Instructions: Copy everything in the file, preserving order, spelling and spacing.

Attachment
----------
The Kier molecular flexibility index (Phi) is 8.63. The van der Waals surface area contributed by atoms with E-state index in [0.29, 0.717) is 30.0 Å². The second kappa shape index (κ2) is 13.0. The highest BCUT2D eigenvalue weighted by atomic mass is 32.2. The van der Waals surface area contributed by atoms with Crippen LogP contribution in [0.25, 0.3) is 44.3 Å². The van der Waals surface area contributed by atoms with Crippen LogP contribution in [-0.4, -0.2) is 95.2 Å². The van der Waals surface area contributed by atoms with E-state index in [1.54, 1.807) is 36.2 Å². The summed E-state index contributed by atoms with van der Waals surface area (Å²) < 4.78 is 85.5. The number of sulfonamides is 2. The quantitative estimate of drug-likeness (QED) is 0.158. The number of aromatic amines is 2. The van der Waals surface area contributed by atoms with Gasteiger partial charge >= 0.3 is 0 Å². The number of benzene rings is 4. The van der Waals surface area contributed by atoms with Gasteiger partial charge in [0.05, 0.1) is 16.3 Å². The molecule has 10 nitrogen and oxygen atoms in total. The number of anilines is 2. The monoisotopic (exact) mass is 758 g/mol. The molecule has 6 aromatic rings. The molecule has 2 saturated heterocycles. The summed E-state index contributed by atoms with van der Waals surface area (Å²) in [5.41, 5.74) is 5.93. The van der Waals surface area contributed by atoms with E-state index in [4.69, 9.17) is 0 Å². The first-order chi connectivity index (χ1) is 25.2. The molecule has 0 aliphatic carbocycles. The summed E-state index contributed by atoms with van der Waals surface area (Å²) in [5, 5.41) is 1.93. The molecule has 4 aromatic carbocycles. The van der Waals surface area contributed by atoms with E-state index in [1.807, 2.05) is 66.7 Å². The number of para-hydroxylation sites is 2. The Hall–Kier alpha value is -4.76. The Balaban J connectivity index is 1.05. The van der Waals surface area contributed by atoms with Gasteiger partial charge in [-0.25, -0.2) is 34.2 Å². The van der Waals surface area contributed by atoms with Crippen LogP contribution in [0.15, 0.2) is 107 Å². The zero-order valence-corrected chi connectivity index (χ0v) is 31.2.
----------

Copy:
The Kier molecular flexibility index (Phi) is 8.63. The van der Waals surface area contributed by atoms with E-state index in [0.29, 0.717) is 30.0 Å². The second kappa shape index (κ2) is 13.0. The highest BCUT2D eigenvalue weighted by atomic mass is 32.2. The van der Waals surface area contributed by atoms with Crippen LogP contribution in [0.25, 0.3) is 44.3 Å². The van der Waals surface area contributed by atoms with Crippen LogP contribution in [-0.4, -0.2) is 95.2 Å². The van der Waals surface area contributed by atoms with E-state index in [1.54, 1.807) is 36.2 Å². The summed E-state index contributed by atoms with van der Waals surface area (Å²) < 4.78 is 85.5. The number of sulfonamides is 2. The quantitative estimate of drug-likeness (QED) is 0.158. The number of aromatic amines is 2. The van der Waals surface area contributed by atoms with Gasteiger partial charge >= 0.3 is 0 Å². The number of benzene rings is 4. The van der Waals surface area contributed by atoms with Gasteiger partial charge in [0.05, 0.1) is 16.3 Å². The molecule has 10 nitrogen and oxygen atoms in total. The number of anilines is 2. The monoisotopic (exact) mass is 758 g/mol. The molecule has 6 aromatic rings. The molecule has 2 saturated heterocycles. The summed E-state index contributed by atoms with van der Waals surface area (Å²) in [5.41, 5.74) is 5.93. The van der Waals surface area contributed by atoms with E-state index in [4.69, 9.17) is 0 Å². The first-order chi connectivity index (χ1) is 25.2. The molecule has 0 aliphatic carbocycles. The summed E-state index contributed by atoms with van der Waals surface area (Å²) in [5, 5.41) is 1.93. The molecule has 4 aromatic carbocycles. The van der Waals surface area contributed by atoms with E-state index in [1.807, 2.05) is 66.7 Å². The number of para-hydroxylation sites is 2. The Hall–Kier alpha value is -4.76. The Balaban J connectivity index is 1.05. The van der Waals surface area contributed by atoms with Gasteiger partial charge in [-0.25, -0.2) is 34.2 Å². The van der Waals surface area contributed by atoms with Crippen LogP contribution in [0.15, 0.2) is 107 Å². The zero-order valence-corrected chi connectivity index (χ0v) is 31.2.